Democrats seek to help wealthy in response to tax changes
CHERRY HILL, New Jersey (AP):
Resistance to the Republican tax overhaul comes with an ideological twist for some Democratic state officials: They've styled themselves as champions of the working class but are pushing hard for measures that would reduce taxes, mostly for the wealthy.
Democratic governors and lawmakers in a handful of high-income, high-tax states are promoting policies that are intended to spare their residents the pain of the new US$10,000 cap on deductions for state and local taxes. Connecticut, New Jersey and New York are even planning to sue the federal government over the new cap, which was a key provision of the Republican tax overhaul adopted in December.
The legislative workarounds have moved swiftly through state Senate chambers in California and New Jersey. A bill with similar components passed the Oregon Senate and House in the last two weeks. The concept is under consideration in Connecticut, Maryland, New York, Rhode Island and the District of Columbia.
Proponents say the cap on state and local tax deductions disproportionately affects states controlled by Democrats and raises the cost of living. They say that has the potential to drive well-off residents to other states.
California state Senate President Pro Tem Kevin de Leon, a Democrat sponsoring the bill there, said the state budget would take a big hit if wealthier residents flee California because they pay the bulk of the taxes.
"We have to offer services like schools, like healthcare, like resources for senior citizens who have Alzheimer's," he said.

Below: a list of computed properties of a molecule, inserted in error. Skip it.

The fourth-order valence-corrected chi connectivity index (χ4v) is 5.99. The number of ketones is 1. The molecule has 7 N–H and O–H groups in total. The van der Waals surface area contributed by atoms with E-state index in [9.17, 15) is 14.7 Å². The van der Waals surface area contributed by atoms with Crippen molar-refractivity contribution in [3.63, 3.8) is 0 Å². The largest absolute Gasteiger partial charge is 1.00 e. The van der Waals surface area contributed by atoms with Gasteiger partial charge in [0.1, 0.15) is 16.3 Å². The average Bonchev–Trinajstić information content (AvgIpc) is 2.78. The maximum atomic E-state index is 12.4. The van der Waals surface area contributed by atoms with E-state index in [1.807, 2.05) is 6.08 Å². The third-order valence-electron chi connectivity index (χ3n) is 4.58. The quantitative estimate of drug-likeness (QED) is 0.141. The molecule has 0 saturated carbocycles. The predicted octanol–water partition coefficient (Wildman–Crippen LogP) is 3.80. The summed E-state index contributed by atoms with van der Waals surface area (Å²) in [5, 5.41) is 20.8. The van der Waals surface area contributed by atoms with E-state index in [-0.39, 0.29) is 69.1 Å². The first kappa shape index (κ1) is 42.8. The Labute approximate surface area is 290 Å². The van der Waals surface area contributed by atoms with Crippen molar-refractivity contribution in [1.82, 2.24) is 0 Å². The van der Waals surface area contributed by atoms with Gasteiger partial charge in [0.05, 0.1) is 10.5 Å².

John Moorlach, a Republican state senator, finds irony in the Democrats' efforts.
Last year, a Democratic colleague sarcastically thanked him for taking a stance that would protect yacht owners. This year, Moorlach had a retort: "It's rich that you guys are trying to help the wealthy now in California," he said at a January committee meeting. "So welcome aboard."
De Leon, who is running for the US Senate, said it's the first time he's ever been criticised for helping the wealthy.
Republican critics say the states should be reassessing their taxes instead of trying to circumvent the new tax law.
"What's worse?" asked New Jersey state Senator Joe Pennacchio, a Republican who voted against the work-around measure there. "Not being able to take the tax deduction or having high taxes to begin with?"
Under the deductions, known as SALT - for state and local taxes - money paid to state and local governments is not counted as taxable income by the federal government in many cases. The higher a taxpayer's state and local taxes, the bigger the benefit the federal deduction can be.
The new law caps the deduction while also lowering tax rates. Overall, it's expected to result in reduced tax bills for most Americans, with the biggest savings going to high earners.
But in California, New Jersey and New York, a much larger share of the top one per cent of earners - 24 to 43 per cent of them - actually would see their federal taxes rise under the GOP tax law, according to an analysis from the nonpartisan Tax Policy Center. That is largely because they would lose most of the benefit of the SALT deduction.